“It is a matter of real concern that the number of people on Universal Credit being sanctioned is increasing,” shadow employment minister Margaret Greenwood said.

“This data shows further evidence of the Tory government letting vulnerable groups down, fuelling poverty and even destitution in the UK.

“A recent Public Accounts Committee report suggested that sanctions are being ‘applied inconsistently’ and used as a ‘blunt instrument’.”

Politics.co.uk has combined both published and unpublished data from the Department for Work and Pensions. While figures for the old Jobseeker’s Allowance benefit are routinely published, recent data for the newer Universal Credit system is much harder to come by.

The true sanctions figures are actually likely to be higher, as the Universal Credit data excludes claimants in numerous parts of the country. (also, these figures don’t include sanctions on people with disability  benefits)

Originally on the Politics Co site: Benefit sanctions shoot up 50% in six months

Written by Andrew Coates

September 4, 2017 at 1:39 pm

On Food Banks: Don’t Institutionalise Food Poverty.

with 87 comments

Image result for food banks

Institutionalised Food Poverty.

The will to feed people who are hungry is one of the most basic reasons to have some hope in human beings.

The ‘Better Angels of our Nature’, showing sympathy for others, still comes out, for all that we are pushed to hate and selfish ideas.


Making concern for other people, or – let’s be honest –  a dose of pity,  a substitute for the right to social security is not a good idea.

We don’t have to be the philosopher Kant to see that if eating is made conditional on the generosity of others, we are making people dependent on the Good Will of Others. Whether it’s done out of true moral obligation or from a wish to seem good, we are still dependent on others.

A right is something we claim against an institution, and stands the same for all, not provided by a market of charitable initiatives.

Our contributors and the papers are full of stories about the rise in Food Bank demand.

The idea of the Welfare State as a “safe home” for people in difficulty is replaced by concerns about the voluntary  provision of something to eat is weakened.

At the foundation of the Welfare State, Beveridge talked of ending Want,

Poverty was seen as the key social problem which affected all others. In 1946 the National Insurance Act was passed which extended the Liberal Act of 1911 to include all adults. This provided comprehensive insurance against most eventualities.

It provided sickness and unemployment benefit, retirement pension and widow and maternity benefit. It was said that social provision was made for citizens from the ‘cradle to the grave’, catering for their needs from their time of birth to their death.

Beverdige did not talk of bringing back 1930s Soup Kitchens.

But in the US, as this article pointed  out a couple of years ago, they never got away from the 30s level of ‘welfare’.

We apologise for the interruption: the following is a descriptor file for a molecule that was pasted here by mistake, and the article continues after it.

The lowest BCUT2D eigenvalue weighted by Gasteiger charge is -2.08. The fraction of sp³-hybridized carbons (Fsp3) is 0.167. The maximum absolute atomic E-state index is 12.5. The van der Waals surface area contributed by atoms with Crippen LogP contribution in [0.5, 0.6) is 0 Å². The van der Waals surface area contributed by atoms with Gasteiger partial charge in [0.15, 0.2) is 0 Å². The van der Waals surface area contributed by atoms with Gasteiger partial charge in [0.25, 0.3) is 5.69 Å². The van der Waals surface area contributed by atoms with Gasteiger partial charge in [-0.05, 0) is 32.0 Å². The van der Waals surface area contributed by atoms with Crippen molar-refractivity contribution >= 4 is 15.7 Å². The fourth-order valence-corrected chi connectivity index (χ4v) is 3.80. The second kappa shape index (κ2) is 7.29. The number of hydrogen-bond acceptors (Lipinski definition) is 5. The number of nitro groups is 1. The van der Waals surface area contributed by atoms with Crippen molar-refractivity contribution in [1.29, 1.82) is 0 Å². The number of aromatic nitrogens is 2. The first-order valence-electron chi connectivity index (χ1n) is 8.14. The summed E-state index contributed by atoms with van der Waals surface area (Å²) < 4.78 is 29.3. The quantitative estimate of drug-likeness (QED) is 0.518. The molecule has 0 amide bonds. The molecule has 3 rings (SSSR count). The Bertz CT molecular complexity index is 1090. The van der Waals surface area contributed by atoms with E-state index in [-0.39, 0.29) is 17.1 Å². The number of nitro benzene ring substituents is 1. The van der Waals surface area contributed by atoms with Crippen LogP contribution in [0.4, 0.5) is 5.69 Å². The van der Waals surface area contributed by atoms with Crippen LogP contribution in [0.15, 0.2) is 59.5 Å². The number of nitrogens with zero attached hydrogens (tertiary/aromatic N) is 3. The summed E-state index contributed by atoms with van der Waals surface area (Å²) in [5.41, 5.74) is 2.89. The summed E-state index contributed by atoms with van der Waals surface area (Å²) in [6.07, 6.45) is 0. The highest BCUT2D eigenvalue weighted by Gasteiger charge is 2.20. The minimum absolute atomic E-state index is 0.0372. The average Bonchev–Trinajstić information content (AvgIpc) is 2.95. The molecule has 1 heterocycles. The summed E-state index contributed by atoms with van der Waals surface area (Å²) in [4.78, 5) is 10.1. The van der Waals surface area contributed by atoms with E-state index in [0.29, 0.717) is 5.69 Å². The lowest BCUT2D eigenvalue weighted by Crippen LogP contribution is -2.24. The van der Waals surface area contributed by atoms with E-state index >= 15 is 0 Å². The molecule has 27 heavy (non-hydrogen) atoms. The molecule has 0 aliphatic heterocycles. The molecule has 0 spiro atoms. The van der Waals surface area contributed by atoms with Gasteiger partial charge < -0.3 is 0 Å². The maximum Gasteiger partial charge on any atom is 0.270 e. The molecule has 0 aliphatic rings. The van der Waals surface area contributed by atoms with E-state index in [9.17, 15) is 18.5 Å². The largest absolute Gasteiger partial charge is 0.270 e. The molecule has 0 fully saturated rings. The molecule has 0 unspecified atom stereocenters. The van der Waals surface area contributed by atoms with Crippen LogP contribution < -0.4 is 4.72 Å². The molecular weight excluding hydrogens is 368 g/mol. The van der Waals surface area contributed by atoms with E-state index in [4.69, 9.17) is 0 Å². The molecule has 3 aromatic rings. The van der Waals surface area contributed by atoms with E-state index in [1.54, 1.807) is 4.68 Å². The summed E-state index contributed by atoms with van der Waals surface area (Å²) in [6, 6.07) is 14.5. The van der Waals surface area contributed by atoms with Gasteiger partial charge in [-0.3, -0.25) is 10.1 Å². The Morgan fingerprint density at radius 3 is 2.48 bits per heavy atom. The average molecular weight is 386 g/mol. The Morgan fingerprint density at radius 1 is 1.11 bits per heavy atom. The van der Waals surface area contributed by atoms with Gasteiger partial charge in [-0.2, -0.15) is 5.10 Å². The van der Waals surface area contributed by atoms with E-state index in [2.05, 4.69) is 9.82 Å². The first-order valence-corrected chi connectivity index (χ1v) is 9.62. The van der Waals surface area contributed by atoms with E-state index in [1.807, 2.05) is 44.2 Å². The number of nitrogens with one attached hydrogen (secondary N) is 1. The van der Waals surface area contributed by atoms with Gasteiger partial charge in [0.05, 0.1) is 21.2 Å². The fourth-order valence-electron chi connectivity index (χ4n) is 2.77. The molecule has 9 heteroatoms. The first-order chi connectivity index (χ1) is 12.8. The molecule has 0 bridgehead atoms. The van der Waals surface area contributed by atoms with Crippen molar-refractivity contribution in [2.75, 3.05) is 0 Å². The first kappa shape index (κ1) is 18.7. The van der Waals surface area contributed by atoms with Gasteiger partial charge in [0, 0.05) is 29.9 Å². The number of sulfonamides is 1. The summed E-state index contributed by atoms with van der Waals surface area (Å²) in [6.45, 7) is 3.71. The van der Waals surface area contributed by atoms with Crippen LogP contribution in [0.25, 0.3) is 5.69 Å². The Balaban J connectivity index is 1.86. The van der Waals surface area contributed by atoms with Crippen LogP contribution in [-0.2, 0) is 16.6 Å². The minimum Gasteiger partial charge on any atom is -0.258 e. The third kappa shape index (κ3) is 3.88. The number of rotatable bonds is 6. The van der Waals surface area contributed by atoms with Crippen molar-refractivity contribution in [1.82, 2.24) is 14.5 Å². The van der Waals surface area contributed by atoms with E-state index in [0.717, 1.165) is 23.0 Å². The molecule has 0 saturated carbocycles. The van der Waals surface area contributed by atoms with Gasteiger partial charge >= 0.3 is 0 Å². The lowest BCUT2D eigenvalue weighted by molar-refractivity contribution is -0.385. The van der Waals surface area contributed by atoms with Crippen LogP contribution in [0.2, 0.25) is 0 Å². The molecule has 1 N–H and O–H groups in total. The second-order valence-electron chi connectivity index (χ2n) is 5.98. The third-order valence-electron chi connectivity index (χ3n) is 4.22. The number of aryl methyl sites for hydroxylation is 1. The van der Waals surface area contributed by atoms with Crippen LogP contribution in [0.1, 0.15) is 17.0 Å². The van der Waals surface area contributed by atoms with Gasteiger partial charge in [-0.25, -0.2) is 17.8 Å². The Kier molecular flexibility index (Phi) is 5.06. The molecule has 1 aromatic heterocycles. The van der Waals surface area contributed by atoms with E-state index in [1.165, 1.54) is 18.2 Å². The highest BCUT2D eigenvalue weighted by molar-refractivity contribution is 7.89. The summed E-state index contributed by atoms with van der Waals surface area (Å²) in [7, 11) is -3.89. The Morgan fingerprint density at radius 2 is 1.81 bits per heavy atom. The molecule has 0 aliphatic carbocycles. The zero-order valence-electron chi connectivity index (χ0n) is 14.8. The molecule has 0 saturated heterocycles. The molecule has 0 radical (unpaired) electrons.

In the U.S., we take it for granted that government help is not enough to live on, that private charities and philanthropic donations fill the holes in income, housing and health care that our welfare system leaves gaping. Disaster relief, meals on wheels, homeless shelters — for us they’re just part of the economic landscape, the extra stitches in our safety net.

But in Britain, the idea of a significant portion of the population being fed, clothed and housed by private charities is genuinely new, at least in the post-war era, and the British haven’t decided how they feel about it. Are privately run social services a scandal of government neglect, or simply a country taking responsibility for its runaway spending?


This piece, in 2012,  makes some of the points we need to think about again.

Guardian 2012.

David Cameron recently said he “welcomed” the work done by food banks and, for many in his party, their growing presence is a happy embodiment of the concept of the “big society”. In a debate on food poverty earlier this year, Caroline Spelman, secretary of state for environment and food, described them as an “excellent example” of this in action.

For others, the growth is a reflection of a new approach to providing assistance to people in real need. Whereas previously this was a service that the state would have provided, now feeding large numbers of people who are not able to feed themselves is being subcontracted out to charities. Those who have scrutinised the progress of the Welfare Reform Act, say this move from state to charity reflects the general direction of travel.

Once these services move beyond the realms of state provision, there are potential problems – they lose neutrality, some uncertainty comes with initiatives that are volunteer-run, the food on offer is (despite the best efforts of the Trussell Trust) idiosyncratic, the religious environment in which food is provided raises questions for some recipients. It becomes charity rather than basic state support, and for many this brings a degree of unease.

Stephen Timms, shadow work and pensions secretary, says it is a “pretty worrying reflection of what’s going on in the country, when people are dependent on these charitable handouts. My worry is that we are really just at the start of cutting back the benefits system and already a large number of people are not able to to buy food for their families. This shouldn’t be happening on the scale that it is now happening.”